An international human rights organization says Vancouver plays a key role in the import of a controversial conflict mineral from Western Sahara.
“We have fewer and fewer importers because of the ethical and legal implications of that trade.”
It’s hoping more attention will force companies involved to make other choices.
It’s not the sexiest of conflict minerals, but phosphates rock is used by the agriculture industry for fertilizer production.
Erik Hagen with Western Sahara Resouce Watch says the imports are problematic.
“The occupation and continued suffering and exile of those people, is partially because of the systemic import of those goods, and Vancouver plays a key role.”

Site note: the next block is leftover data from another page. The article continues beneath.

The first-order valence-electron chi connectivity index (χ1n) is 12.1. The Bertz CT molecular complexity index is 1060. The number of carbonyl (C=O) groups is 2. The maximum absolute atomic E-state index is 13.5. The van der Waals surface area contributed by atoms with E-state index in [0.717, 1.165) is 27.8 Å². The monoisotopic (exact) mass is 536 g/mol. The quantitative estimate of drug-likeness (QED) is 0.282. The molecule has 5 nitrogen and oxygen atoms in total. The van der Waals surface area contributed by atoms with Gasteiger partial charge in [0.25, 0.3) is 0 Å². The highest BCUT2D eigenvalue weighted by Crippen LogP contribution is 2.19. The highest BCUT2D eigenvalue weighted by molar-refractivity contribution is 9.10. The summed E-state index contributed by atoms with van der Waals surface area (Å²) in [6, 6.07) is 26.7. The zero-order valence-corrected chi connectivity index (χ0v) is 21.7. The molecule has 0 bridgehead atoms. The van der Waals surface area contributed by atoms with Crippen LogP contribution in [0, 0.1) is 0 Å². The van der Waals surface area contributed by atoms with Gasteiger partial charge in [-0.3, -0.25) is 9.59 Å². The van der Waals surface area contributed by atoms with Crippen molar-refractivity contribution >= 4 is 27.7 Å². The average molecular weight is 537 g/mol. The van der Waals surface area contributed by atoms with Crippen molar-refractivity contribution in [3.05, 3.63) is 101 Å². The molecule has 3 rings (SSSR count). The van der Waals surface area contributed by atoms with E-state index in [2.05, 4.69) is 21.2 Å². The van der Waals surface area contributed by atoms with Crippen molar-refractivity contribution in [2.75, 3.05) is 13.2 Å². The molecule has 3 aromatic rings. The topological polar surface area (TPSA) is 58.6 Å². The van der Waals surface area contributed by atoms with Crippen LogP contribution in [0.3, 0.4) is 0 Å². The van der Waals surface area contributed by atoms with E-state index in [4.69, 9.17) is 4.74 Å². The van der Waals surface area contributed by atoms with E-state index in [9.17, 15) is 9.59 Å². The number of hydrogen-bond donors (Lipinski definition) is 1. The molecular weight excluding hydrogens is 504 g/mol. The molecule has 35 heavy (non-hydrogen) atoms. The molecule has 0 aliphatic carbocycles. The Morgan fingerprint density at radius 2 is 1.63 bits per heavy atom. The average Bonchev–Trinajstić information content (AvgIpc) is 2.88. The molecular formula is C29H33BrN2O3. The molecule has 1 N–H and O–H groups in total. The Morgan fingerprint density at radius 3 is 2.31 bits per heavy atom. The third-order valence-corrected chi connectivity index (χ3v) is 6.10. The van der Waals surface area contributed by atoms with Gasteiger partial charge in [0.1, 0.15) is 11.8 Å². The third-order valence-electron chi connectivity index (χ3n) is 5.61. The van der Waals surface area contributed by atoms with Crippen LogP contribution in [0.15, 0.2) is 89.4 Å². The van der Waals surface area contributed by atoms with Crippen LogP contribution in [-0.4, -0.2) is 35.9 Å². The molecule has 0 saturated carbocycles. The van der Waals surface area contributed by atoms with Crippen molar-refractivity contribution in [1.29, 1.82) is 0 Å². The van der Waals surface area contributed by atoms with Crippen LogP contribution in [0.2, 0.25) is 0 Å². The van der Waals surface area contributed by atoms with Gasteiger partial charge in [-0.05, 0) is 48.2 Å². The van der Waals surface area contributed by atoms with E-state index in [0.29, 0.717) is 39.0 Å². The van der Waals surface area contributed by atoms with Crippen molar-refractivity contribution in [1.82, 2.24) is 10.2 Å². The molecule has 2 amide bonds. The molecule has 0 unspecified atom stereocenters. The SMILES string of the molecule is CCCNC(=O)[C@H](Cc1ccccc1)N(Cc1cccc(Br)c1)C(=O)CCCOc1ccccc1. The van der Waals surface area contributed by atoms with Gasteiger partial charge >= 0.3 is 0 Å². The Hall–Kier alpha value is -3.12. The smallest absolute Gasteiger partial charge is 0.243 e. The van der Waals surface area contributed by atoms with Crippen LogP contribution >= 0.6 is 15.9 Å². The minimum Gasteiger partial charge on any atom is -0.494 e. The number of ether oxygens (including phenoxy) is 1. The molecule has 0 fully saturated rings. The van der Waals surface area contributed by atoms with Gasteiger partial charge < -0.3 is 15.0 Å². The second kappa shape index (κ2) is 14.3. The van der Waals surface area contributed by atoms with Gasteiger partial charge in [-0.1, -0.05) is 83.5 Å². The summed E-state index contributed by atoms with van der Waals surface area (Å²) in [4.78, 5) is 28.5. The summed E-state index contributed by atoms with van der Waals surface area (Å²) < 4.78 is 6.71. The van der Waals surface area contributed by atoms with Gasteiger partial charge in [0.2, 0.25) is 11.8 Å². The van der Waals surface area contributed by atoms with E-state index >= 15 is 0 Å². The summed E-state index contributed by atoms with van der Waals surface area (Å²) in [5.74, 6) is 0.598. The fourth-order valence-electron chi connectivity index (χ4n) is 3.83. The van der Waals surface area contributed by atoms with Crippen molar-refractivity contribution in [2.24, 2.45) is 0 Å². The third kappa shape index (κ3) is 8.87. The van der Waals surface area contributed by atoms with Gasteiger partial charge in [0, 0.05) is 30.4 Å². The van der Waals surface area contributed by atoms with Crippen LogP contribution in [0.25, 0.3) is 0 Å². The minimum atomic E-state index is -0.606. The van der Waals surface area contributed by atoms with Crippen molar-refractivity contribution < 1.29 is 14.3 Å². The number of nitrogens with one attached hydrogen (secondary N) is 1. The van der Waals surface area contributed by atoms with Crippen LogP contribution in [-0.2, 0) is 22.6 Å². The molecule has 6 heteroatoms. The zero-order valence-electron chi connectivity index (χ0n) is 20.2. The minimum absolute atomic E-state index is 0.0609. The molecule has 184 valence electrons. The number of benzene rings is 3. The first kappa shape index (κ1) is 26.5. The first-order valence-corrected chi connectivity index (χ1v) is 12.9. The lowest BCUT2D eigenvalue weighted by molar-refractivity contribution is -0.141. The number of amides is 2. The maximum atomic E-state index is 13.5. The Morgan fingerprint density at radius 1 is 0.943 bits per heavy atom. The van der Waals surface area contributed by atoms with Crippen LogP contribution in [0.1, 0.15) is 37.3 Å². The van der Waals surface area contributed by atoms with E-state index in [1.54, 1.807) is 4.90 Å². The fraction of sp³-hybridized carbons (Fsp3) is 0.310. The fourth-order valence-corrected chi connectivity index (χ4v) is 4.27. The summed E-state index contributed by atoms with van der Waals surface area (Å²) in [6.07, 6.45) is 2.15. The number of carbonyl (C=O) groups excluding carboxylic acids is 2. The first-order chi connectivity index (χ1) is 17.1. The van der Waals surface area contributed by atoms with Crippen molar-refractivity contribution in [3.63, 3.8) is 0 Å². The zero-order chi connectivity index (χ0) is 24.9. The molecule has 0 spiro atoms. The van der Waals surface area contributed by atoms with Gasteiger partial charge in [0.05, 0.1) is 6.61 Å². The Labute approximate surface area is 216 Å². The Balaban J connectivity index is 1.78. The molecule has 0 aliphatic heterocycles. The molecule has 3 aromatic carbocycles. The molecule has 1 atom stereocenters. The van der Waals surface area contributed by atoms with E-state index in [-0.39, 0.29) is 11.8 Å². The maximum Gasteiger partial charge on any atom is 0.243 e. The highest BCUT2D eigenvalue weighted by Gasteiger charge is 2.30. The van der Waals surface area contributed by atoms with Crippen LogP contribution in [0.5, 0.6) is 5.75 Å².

Hagen says only three companies worldwide still import phosphates rock from the disputed territory, via Morocco.
Two of them are Canadian.
One, Calgary-based Agrium, brings it in through Port Metro Vancouver.
Hagen says Calgary-based Agrium could import the mineral from other, more ethical sources, but doesn’t.
“I hope that when people from Vancouver observe the large vessels coming in through the port, that thoughts are made to the people of Western Sahara, where most of that population lives as refugees, in the desert, away from their homeland, evicted from their homes, because of the way the country is occupied.”
For its part, Agrium says it doesn’t take a political position on disputed territory and looks to the Canadian and U.S. governments for guidance.
Only two other companies worldwide import phosphates rock from Western Sahara.
One of them is Saskatchewan-based PotashCorp.